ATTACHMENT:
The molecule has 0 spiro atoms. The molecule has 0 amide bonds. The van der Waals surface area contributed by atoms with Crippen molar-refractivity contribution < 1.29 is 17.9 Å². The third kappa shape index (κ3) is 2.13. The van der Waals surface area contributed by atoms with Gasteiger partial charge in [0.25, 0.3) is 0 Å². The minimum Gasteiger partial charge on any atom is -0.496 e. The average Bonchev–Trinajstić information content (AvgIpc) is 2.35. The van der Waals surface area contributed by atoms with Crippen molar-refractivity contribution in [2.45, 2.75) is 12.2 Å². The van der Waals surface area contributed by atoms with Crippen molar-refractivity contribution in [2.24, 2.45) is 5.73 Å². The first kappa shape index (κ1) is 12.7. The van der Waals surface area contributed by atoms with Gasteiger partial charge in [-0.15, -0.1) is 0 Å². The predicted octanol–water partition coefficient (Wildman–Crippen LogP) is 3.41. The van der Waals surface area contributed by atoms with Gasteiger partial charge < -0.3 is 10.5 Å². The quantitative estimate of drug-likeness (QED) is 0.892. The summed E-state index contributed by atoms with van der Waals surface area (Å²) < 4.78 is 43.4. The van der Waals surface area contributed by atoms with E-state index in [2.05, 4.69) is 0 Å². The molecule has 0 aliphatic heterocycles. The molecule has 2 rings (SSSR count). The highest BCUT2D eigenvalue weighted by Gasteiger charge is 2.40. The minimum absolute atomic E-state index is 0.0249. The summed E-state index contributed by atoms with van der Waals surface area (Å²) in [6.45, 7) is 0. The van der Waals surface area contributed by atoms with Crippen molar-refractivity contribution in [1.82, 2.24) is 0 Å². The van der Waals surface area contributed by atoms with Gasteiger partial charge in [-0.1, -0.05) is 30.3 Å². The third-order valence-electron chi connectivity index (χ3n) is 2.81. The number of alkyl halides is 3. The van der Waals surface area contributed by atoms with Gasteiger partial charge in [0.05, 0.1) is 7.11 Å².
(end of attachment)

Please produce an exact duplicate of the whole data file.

The molecule has 0 spiro atoms. The molecule has 0 amide bonds. The van der Waals surface area contributed by atoms with Crippen molar-refractivity contribution < 1.29 is 17.9 Å². The third kappa shape index (κ3) is 2.13. The van der Waals surface area contributed by atoms with Gasteiger partial charge in [0.25, 0.3) is 0 Å². The minimum Gasteiger partial charge on any atom is -0.496 e. The average Bonchev–Trinajstić information content (AvgIpc) is 2.35. The van der Waals surface area contributed by atoms with Crippen molar-refractivity contribution in [2.45, 2.75) is 12.2 Å². The van der Waals surface area contributed by atoms with Crippen molar-refractivity contribution in [2.24, 2.45) is 5.73 Å². The first kappa shape index (κ1) is 12.7. The van der Waals surface area contributed by atoms with Gasteiger partial charge in [-0.15, -0.1) is 0 Å². The predicted octanol–water partition coefficient (Wildman–Crippen LogP) is 3.41. The van der Waals surface area contributed by atoms with Gasteiger partial charge < -0.3 is 10.5 Å². The quantitative estimate of drug-likeness (QED) is 0.892. The summed E-state index contributed by atoms with van der Waals surface area (Å²) < 4.78 is 43.4. The van der Waals surface area contributed by atoms with E-state index in [2.05, 4.69) is 0 Å². The molecule has 0 aliphatic heterocycles. The molecule has 2 rings (SSSR count). The highest BCUT2D eigenvalue weighted by Gasteiger charge is 2.40. The minimum absolute atomic E-state index is 0.0249. The summed E-state index contributed by atoms with van der Waals surface area (Å²) in [6.45, 7) is 0. The van der Waals surface area contributed by atoms with Crippen molar-refractivity contribution in [1.82, 2.24) is 0 Å². The van der Waals surface area contributed by atoms with Gasteiger partial charge in [-0.1, -0.05) is 30.3 Å². The third-order valence-electron chi connectivity index (χ3n) is 2.81. The number of alkyl halides is 3. The van der Waals surface area contributed by atoms with Gasteiger partial charge in [0.05, 0.1) is 7.11 Å².